Obama's team also focused heavily on running up a lead in early voting and using the extended polling time to get supporters without a consistent voting record to the ballot box. Before Election Day, campaign officials said their early voting advantages meant Romney would have needed to exceed 50 percent or more of the remaining votes in Iowa, Colorado, Nevada and Ohio to pull off victories there. He lost all four states.
Throughout the campaign, Obama advisers prided themselves on not getting diverted by polls or the latest Twitter trend. After damaging video surfaced of Romney decrying 47 percent of Americans who believe they are victims, Obama advisers warned the race could still tighten. And when it did after Obama's woeful debate performance, they calmly insisted they had always planned for a close contest.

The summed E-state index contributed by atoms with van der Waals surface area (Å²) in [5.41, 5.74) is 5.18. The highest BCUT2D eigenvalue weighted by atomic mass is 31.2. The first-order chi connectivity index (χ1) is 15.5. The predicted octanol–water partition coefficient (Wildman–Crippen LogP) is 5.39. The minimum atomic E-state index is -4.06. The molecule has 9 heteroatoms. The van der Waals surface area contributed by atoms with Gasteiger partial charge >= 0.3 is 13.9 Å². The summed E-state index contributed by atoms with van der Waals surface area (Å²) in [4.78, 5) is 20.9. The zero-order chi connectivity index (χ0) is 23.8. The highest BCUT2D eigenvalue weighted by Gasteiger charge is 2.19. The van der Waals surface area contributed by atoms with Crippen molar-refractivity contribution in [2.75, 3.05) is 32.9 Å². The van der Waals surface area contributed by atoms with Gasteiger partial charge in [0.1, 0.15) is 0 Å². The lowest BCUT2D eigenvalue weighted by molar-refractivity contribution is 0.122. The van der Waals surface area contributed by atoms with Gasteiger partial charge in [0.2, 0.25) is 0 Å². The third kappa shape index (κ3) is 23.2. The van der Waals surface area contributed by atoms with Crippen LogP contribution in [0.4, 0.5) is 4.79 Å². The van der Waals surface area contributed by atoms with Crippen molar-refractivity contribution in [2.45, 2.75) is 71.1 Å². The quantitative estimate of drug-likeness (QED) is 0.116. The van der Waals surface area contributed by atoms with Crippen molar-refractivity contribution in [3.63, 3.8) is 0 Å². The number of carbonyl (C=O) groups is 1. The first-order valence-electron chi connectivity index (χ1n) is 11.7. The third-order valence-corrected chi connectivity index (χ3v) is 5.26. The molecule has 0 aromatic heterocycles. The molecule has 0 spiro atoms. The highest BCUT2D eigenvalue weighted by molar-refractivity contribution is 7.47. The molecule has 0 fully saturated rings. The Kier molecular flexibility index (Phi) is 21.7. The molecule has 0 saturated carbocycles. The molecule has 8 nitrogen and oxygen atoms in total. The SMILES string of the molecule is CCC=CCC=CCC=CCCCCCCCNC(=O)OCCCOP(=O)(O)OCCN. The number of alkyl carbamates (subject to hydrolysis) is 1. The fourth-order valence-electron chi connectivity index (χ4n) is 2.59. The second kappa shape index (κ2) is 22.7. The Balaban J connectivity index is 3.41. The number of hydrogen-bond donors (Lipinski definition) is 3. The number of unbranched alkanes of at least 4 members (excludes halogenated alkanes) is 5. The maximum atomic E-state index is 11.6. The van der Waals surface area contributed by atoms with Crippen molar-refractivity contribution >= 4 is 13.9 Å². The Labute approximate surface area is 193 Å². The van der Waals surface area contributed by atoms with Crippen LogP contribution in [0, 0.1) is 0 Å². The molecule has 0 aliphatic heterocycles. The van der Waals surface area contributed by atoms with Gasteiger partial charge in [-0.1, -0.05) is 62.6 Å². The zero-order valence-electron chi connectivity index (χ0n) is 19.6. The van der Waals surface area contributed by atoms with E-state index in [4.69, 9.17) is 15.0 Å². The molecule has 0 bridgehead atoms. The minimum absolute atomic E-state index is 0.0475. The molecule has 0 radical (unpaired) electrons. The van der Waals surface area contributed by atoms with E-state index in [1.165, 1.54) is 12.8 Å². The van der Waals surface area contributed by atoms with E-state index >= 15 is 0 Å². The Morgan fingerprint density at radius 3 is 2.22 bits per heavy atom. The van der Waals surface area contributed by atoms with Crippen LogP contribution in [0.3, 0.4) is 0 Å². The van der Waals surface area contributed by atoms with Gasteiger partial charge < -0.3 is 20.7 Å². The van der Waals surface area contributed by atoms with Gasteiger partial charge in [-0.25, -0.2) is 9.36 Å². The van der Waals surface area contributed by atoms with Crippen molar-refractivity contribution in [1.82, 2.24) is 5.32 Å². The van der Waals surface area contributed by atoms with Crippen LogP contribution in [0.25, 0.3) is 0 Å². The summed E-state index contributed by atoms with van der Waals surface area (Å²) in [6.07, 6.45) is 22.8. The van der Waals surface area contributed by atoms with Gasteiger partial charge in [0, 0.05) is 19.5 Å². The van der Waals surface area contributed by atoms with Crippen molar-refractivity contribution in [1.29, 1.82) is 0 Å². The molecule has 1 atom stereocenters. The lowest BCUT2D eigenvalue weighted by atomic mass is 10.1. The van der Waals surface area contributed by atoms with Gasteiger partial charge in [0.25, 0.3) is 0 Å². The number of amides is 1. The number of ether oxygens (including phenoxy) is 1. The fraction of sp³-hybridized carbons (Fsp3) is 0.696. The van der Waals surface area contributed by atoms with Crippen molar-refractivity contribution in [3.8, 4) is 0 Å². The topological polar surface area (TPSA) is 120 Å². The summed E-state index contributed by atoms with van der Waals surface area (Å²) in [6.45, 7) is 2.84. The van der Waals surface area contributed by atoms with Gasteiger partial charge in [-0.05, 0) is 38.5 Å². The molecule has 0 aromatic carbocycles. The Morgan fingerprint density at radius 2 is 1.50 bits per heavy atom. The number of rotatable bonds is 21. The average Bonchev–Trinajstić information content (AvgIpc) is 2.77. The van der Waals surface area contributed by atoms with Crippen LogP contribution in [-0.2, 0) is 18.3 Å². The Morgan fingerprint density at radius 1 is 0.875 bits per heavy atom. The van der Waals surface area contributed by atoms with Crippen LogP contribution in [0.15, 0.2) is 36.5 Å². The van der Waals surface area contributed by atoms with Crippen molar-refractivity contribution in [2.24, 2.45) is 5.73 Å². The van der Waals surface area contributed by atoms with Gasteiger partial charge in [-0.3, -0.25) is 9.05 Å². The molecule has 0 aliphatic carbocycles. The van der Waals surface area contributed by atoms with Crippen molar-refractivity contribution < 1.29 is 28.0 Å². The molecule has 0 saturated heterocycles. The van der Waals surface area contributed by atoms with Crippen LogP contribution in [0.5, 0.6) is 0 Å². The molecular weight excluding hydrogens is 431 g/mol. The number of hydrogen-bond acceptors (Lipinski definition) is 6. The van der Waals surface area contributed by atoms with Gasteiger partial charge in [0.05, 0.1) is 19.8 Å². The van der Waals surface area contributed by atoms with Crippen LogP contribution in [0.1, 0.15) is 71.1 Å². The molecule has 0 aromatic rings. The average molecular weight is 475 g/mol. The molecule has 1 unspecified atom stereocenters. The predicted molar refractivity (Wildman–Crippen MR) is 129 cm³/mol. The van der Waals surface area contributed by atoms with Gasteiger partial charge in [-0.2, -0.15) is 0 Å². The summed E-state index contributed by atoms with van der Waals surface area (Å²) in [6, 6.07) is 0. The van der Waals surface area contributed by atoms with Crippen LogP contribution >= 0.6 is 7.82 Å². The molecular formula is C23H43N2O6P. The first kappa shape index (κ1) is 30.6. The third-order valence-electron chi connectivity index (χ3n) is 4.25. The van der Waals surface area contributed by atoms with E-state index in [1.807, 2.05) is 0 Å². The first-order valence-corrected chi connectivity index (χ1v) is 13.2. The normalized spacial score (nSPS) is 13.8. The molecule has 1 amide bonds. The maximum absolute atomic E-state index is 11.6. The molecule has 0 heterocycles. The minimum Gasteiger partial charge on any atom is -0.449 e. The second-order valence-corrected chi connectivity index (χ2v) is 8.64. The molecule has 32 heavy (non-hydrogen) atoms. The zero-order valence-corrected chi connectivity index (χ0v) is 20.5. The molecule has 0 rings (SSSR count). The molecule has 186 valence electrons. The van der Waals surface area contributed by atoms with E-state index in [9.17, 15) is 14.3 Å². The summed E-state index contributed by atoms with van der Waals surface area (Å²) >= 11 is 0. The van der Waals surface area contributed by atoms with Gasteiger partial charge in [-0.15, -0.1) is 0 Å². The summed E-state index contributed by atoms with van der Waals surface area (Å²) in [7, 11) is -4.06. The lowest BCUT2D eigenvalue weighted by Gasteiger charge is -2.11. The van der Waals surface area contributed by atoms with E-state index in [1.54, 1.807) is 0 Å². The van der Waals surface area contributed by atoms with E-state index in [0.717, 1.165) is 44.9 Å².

Obama was helped in the final stretch by two factors that Romney simply couldn't blunt.
One was Bill Clinton, the popular former Democratic president who became an exceptional surrogate, holding dozens of campaign appearances for Obama and vouching for his economic record.
The second was Sandy, the storm that struck the East Coast during the final full week of the campaign. Obama scrapped three days of campaigning and returned to Washington to manage the government's response.
It was an opportunity for Obama to project command and comfort in a crisis. His response won bipartisan praise, most notably from New Jersey's Republican Gov. Chris Christie, a vocal Romney supporter.
Forty-two percent of voters said Obama's response to Sandy was important in their vote for president. Most of those voters supported his re-election.
Associated Press writers Ben Feller in Washington and Jim Kuhnhenn in Chicago contributed to this report.
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